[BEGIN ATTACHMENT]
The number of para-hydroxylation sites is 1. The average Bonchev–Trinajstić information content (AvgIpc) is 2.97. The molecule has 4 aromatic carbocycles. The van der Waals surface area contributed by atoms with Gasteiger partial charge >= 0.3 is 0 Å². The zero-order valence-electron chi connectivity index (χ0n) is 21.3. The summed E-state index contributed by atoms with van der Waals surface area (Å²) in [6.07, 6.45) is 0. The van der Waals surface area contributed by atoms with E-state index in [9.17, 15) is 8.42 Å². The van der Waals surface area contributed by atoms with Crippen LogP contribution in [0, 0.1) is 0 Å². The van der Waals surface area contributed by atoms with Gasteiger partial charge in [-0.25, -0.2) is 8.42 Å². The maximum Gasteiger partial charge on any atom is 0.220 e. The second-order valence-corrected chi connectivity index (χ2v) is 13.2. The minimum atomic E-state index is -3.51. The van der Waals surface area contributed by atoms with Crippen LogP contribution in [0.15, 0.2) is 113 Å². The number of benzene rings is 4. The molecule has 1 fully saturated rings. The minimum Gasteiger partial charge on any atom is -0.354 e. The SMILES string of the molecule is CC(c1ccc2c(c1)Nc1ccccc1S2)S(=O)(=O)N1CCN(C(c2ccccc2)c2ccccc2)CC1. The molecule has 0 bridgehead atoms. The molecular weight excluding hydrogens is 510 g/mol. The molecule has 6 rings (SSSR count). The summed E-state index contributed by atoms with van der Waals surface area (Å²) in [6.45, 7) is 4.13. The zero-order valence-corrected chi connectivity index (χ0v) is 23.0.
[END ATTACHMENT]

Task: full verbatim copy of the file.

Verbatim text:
The number of para-hydroxylation sites is 1. The average Bonchev–Trinajstić information content (AvgIpc) is 2.97. The molecule has 4 aromatic carbocycles. The van der Waals surface area contributed by atoms with Gasteiger partial charge >= 0.3 is 0 Å². The zero-order valence-electron chi connectivity index (χ0n) is 21.3. The summed E-state index contributed by atoms with van der Waals surface area (Å²) in [6.07, 6.45) is 0. The van der Waals surface area contributed by atoms with E-state index in [9.17, 15) is 8.42 Å². The van der Waals surface area contributed by atoms with Crippen LogP contribution in [0, 0.1) is 0 Å². The van der Waals surface area contributed by atoms with Gasteiger partial charge in [-0.25, -0.2) is 8.42 Å². The maximum Gasteiger partial charge on any atom is 0.220 e. The second-order valence-corrected chi connectivity index (χ2v) is 13.2. The minimum atomic E-state index is -3.51. The van der Waals surface area contributed by atoms with Crippen LogP contribution in [0.15, 0.2) is 113 Å². The number of benzene rings is 4. The molecule has 1 fully saturated rings. The minimum Gasteiger partial charge on any atom is -0.354 e. The SMILES string of the molecule is CC(c1ccc2c(c1)Nc1ccccc1S2)S(=O)(=O)N1CCN(C(c2ccccc2)c2ccccc2)CC1. The molecule has 0 bridgehead atoms. The molecular weight excluding hydrogens is 510 g/mol. The molecule has 6 rings (SSSR count). The summed E-state index contributed by atoms with van der Waals surface area (Å²) in [6.45, 7) is 4.13. The zero-order valence-corrected chi connectivity index (χ0v) is 23.0.